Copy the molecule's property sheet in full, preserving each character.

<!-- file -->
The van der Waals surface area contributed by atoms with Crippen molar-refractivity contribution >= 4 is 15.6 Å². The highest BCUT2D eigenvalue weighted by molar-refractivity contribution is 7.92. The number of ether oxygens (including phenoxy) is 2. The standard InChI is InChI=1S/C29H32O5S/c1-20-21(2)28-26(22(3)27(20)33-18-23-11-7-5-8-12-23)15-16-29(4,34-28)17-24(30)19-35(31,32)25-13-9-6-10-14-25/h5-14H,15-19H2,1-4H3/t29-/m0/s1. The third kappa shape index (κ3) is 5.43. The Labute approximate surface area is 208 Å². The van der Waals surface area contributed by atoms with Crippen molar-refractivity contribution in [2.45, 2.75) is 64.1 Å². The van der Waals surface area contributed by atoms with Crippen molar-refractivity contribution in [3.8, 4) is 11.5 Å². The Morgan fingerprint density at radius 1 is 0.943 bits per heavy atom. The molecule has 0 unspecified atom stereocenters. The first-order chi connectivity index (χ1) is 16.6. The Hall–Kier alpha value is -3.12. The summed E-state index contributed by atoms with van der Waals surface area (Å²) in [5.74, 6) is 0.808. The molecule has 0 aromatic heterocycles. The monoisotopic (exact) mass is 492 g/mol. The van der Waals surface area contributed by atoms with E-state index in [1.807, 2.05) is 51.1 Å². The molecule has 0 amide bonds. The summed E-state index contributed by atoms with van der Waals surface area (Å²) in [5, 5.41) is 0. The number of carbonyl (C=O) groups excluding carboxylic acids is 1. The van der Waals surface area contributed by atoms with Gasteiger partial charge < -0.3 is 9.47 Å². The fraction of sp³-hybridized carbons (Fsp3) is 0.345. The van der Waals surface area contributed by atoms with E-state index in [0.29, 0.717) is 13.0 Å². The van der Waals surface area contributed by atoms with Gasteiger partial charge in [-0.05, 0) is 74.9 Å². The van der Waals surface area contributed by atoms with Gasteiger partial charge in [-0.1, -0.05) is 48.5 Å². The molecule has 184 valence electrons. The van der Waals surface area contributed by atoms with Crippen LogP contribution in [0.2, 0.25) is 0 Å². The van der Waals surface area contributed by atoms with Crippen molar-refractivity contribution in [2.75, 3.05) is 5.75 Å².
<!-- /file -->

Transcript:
The van der Waals surface area contributed by atoms with Crippen molar-refractivity contribution >= 4 is 15.6 Å². The highest BCUT2D eigenvalue weighted by molar-refractivity contribution is 7.92. The number of ether oxygens (including phenoxy) is 2. The standard InChI is InChI=1S/C29H32O5S/c1-20-21(2)28-26(22(3)27(20)33-18-23-11-7-5-8-12-23)15-16-29(4,34-28)17-24(30)19-35(31,32)25-13-9-6-10-14-25/h5-14H,15-19H2,1-4H3/t29-/m0/s1. The third kappa shape index (κ3) is 5.43. The Labute approximate surface area is 208 Å². The van der Waals surface area contributed by atoms with Crippen molar-refractivity contribution in [2.45, 2.75) is 64.1 Å². The van der Waals surface area contributed by atoms with Crippen molar-refractivity contribution in [3.8, 4) is 11.5 Å². The Morgan fingerprint density at radius 1 is 0.943 bits per heavy atom. The molecule has 0 unspecified atom stereocenters. The first-order chi connectivity index (χ1) is 16.6. The Hall–Kier alpha value is -3.12. The summed E-state index contributed by atoms with van der Waals surface area (Å²) in [5.74, 6) is 0.808. The molecule has 0 aromatic heterocycles. The monoisotopic (exact) mass is 492 g/mol. The van der Waals surface area contributed by atoms with E-state index in [1.807, 2.05) is 51.1 Å². The molecule has 0 amide bonds. The summed E-state index contributed by atoms with van der Waals surface area (Å²) in [5, 5.41) is 0. The number of carbonyl (C=O) groups excluding carboxylic acids is 1. The van der Waals surface area contributed by atoms with Gasteiger partial charge < -0.3 is 9.47 Å². The fraction of sp³-hybridized carbons (Fsp3) is 0.345. The van der Waals surface area contributed by atoms with E-state index in [0.29, 0.717) is 13.0 Å². The van der Waals surface area contributed by atoms with Gasteiger partial charge in [-0.05, 0) is 74.9 Å². The van der Waals surface area contributed by atoms with Gasteiger partial charge in [-0.1, -0.05) is 48.5 Å². The molecule has 184 valence electrons. The van der Waals surface area contributed by atoms with Crippen LogP contribution in [0.2, 0.25) is 0 Å². The van der Waals surface area contributed by atoms with Crippen molar-refractivity contribution in [2.75, 3.05) is 5.75 Å².